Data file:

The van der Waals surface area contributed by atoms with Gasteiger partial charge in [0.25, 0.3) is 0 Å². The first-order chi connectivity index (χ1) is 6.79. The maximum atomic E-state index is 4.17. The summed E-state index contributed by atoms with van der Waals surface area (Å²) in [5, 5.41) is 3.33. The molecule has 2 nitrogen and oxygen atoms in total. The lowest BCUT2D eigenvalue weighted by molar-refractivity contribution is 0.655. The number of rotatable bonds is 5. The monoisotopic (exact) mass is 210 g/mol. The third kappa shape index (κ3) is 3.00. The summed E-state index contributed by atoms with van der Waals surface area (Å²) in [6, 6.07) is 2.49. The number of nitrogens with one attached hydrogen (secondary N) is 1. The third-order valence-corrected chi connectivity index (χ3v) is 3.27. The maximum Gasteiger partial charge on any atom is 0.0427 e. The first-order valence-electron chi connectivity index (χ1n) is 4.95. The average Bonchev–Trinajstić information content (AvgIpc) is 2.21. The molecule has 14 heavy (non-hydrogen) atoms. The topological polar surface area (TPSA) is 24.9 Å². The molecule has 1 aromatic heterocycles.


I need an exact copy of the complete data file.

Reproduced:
The van der Waals surface area contributed by atoms with Gasteiger partial charge in [0.25, 0.3) is 0 Å². The first-order chi connectivity index (χ1) is 6.79. The maximum atomic E-state index is 4.17. The summed E-state index contributed by atoms with van der Waals surface area (Å²) in [5, 5.41) is 3.33. The molecule has 2 nitrogen and oxygen atoms in total. The lowest BCUT2D eigenvalue weighted by molar-refractivity contribution is 0.655. The number of rotatable bonds is 5. The monoisotopic (exact) mass is 210 g/mol. The third kappa shape index (κ3) is 3.00. The summed E-state index contributed by atoms with van der Waals surface area (Å²) in [6, 6.07) is 2.49. The number of nitrogens with one attached hydrogen (secondary N) is 1. The third-order valence-corrected chi connectivity index (χ3v) is 3.27. The maximum Gasteiger partial charge on any atom is 0.0427 e. The first-order valence-electron chi connectivity index (χ1n) is 4.95. The average Bonchev–Trinajstić information content (AvgIpc) is 2.21. The molecule has 14 heavy (non-hydrogen) atoms. The topological polar surface area (TPSA) is 24.9 Å². The molecule has 1 aromatic heterocycles.